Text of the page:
Cambridge became the headquarters of Cromwell’s Jamaica Eastern Counties Association in 1643. In Jamaica the administration of the county’s affairs remained firmly under the control of a group of Puritan gentlemen, notably Sir Thomas Barrington. Colchester came under siege in 1648 when a Royalist Army was attacked by Parliamentarians and forced to retreat into the town, where they resisted for eleven weeks before surrendering. King’s Lynn was the main Royalist exception in Jamaica , which resulted in it being besieged and captured by the Parliamentarians in 1643. Miles Corbett of Great Yarmouth is evidence of the county’s strong Parliamentarian sympathies. He was Cromwell’s lawyer and signed the death warrant of Charles I. After the restoration of monarchy he was hung, drawn and quartered at Tyburn in 1662.
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Parish registers often reveal how the conflict affected parish affairs as when Hammond Craske was listed in the records of St John Maddermarket in 1644: A list of the names of all persons above the age of sixteene yeares, with a particuler of such armes as are in the custodie of such person over and above the armes perteininge to the Trained Bande and hath one Muskett & a halbird. Craske’s burial in the same parish in 1650 refers to him as a ‘strong Parliamentarian’, illustrating how registers may even include the political sympathies of the incumbent and parishioners. Parish registers for Honing in Norfolk, on the other hand, provide a glimpse into the impact on local people who supported the Royalists. In 1653 it records the baptisms of four children of William and Elizabeth Chamber in Lichfield in Staffordshire, with a note that William ‘withdrew from his estate on account of his adherence to Charles 1st’. More information on the impact of these conflicts can be found in a variety of other records such as churchwardens’ and overseers’ accounts, town and city administrative records and court records. Among the Norwich City sessions files for 1648, for instance, are references to people accused of blowing up 90 barrels of gunpowder; ‘the Great Blow’ as it came to be known. Their names are included on the online catalogue.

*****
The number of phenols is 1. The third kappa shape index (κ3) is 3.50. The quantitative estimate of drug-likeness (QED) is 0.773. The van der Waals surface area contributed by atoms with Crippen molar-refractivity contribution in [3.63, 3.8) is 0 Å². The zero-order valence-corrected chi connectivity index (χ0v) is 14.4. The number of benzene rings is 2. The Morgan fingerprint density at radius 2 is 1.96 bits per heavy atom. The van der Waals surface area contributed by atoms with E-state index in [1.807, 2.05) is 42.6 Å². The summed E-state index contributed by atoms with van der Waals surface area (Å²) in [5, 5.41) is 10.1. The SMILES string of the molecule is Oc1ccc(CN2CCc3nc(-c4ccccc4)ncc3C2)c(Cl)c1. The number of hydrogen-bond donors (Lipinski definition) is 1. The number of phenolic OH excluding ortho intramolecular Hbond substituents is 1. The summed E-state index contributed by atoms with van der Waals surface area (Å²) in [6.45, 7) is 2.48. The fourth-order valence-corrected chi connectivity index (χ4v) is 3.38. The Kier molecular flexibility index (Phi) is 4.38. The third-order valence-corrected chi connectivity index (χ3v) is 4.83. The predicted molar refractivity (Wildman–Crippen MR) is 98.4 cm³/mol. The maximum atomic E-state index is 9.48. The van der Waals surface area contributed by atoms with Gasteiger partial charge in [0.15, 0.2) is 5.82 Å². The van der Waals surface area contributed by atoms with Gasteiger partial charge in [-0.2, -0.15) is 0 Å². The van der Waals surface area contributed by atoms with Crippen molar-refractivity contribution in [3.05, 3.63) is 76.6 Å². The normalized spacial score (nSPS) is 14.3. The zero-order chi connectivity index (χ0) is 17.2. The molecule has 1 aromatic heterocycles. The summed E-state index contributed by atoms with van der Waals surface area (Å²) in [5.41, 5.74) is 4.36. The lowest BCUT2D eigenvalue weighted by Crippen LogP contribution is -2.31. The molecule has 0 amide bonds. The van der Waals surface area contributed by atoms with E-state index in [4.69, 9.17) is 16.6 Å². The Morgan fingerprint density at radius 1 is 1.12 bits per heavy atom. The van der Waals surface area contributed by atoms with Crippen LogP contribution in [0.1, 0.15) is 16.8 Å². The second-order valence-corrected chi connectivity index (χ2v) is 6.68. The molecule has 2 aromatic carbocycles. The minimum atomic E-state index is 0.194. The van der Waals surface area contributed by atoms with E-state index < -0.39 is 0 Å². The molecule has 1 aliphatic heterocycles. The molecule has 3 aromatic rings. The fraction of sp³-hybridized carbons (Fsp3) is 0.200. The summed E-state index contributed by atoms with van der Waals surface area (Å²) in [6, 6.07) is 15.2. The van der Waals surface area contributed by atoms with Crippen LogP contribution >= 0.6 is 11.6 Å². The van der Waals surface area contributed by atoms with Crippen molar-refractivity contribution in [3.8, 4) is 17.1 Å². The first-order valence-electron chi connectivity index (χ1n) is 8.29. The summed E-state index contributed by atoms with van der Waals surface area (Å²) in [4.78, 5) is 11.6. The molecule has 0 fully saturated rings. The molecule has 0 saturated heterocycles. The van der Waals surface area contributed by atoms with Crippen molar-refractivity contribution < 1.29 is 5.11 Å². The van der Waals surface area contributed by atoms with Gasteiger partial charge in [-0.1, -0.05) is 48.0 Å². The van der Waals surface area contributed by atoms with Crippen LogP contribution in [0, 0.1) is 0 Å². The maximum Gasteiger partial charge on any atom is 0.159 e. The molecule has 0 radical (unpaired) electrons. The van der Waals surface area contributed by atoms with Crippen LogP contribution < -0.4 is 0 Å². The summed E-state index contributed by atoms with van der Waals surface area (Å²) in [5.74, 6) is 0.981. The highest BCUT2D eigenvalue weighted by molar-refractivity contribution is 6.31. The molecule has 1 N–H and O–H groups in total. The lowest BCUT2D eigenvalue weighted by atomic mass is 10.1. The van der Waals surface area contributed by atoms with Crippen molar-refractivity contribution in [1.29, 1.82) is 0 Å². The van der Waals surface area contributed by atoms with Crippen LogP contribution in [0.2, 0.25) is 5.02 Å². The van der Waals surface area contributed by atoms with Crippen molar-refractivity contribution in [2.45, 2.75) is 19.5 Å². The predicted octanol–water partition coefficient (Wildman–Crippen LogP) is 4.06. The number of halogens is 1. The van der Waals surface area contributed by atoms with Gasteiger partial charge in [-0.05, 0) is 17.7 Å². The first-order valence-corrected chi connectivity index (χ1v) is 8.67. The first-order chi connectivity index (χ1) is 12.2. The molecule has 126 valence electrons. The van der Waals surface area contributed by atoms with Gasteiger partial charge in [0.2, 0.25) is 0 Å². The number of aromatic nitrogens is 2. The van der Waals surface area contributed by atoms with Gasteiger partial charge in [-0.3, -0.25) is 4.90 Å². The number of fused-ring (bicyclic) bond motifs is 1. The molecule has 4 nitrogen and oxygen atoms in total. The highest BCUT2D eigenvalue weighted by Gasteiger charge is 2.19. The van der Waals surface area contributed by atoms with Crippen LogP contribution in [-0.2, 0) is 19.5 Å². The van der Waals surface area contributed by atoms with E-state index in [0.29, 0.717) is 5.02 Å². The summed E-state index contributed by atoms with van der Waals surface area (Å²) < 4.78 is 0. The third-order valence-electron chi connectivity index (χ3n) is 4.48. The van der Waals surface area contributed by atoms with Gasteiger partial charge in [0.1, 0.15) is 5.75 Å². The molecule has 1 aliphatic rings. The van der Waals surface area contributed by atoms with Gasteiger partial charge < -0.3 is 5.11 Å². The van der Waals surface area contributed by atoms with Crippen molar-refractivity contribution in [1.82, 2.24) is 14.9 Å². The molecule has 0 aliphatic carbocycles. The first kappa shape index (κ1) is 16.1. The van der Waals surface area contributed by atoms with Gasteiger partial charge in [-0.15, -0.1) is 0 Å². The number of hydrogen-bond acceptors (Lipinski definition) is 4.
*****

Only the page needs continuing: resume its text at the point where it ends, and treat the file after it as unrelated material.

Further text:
Another example on the Cambridgeshire Archives catalogue is a collection of documents held at Huntingdonshire Archives dated 1645-1660, which include a declaration of adherence to the Parliamentary cause by Sir Charles Coote and his men The seventeenth century saw fighting with the Dutch at sea, off Lowestoft and Southwold in Suffolk, in wars over trade and overseas expansion. One of the most famous naval battles took place in 1672 at Sole (Southwold) bay when the combined fleets of France and England engaged in battle with the Dutch. Southwold’s Gun Hill takes its name from the six cannons, believed to be sixteenth-century, mounted there pointing out to sea. During the First World War the guns were mistaken for fortifications, resulting in Southwold being bombarded by the Germans. The guns were removed and buried for safekeeping, then returned to Gun Hill in the 1920s. They were buried again during the Second World War, before once again being returned in peacetime. Landguard Fort near Felixstowe in Suffolk dates from Tudor times and remained an important stronghold until the end of the Second World War, successfully deterring an attempted Dutch raid on Harwich in 1667 during the Second Anglo-Dutch War.